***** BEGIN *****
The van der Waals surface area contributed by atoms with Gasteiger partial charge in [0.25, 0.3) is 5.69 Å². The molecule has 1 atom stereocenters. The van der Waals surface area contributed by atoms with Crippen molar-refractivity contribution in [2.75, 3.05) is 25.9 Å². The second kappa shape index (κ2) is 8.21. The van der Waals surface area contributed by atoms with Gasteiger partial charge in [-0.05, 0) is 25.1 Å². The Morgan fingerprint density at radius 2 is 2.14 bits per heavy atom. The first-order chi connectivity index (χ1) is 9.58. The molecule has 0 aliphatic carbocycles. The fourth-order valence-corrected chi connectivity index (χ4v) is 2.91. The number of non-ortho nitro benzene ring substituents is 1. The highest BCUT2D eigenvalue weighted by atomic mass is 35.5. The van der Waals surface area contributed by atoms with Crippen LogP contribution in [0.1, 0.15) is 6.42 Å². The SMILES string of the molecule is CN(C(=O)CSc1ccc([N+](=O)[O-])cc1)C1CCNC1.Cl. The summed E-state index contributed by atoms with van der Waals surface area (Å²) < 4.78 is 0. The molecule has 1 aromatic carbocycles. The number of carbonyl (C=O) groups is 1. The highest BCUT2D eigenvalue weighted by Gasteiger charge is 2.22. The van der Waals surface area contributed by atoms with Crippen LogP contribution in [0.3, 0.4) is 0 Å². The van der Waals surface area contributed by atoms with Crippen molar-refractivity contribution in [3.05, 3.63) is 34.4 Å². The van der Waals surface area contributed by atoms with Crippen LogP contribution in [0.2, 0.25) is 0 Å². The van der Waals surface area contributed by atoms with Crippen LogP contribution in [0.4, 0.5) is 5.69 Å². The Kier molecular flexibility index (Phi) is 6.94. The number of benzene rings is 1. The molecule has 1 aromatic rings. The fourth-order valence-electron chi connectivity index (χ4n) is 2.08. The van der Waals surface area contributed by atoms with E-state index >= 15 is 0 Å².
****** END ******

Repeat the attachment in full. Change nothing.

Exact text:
The van der Waals surface area contributed by atoms with Gasteiger partial charge in [0.25, 0.3) is 5.69 Å². The molecule has 1 atom stereocenters. The van der Waals surface area contributed by atoms with Crippen molar-refractivity contribution in [2.75, 3.05) is 25.9 Å². The second kappa shape index (κ2) is 8.21. The van der Waals surface area contributed by atoms with Gasteiger partial charge in [-0.05, 0) is 25.1 Å². The Morgan fingerprint density at radius 2 is 2.14 bits per heavy atom. The first-order chi connectivity index (χ1) is 9.58. The molecule has 0 aliphatic carbocycles. The fourth-order valence-corrected chi connectivity index (χ4v) is 2.91. The number of non-ortho nitro benzene ring substituents is 1. The highest BCUT2D eigenvalue weighted by atomic mass is 35.5. The van der Waals surface area contributed by atoms with Crippen LogP contribution in [0.1, 0.15) is 6.42 Å². The SMILES string of the molecule is CN(C(=O)CSc1ccc([N+](=O)[O-])cc1)C1CCNC1.Cl. The summed E-state index contributed by atoms with van der Waals surface area (Å²) < 4.78 is 0. The molecule has 1 aromatic carbocycles. The number of carbonyl (C=O) groups is 1. The highest BCUT2D eigenvalue weighted by Gasteiger charge is 2.22. The van der Waals surface area contributed by atoms with Crippen LogP contribution in [0.3, 0.4) is 0 Å². The van der Waals surface area contributed by atoms with Crippen molar-refractivity contribution in [3.05, 3.63) is 34.4 Å². The van der Waals surface area contributed by atoms with Crippen LogP contribution in [0.2, 0.25) is 0 Å². The van der Waals surface area contributed by atoms with Crippen LogP contribution in [0.4, 0.5) is 5.69 Å². The Kier molecular flexibility index (Phi) is 6.94. The number of benzene rings is 1. The molecule has 1 aromatic rings. The fourth-order valence-electron chi connectivity index (χ4n) is 2.08. The van der Waals surface area contributed by atoms with E-state index >= 15 is 0 Å².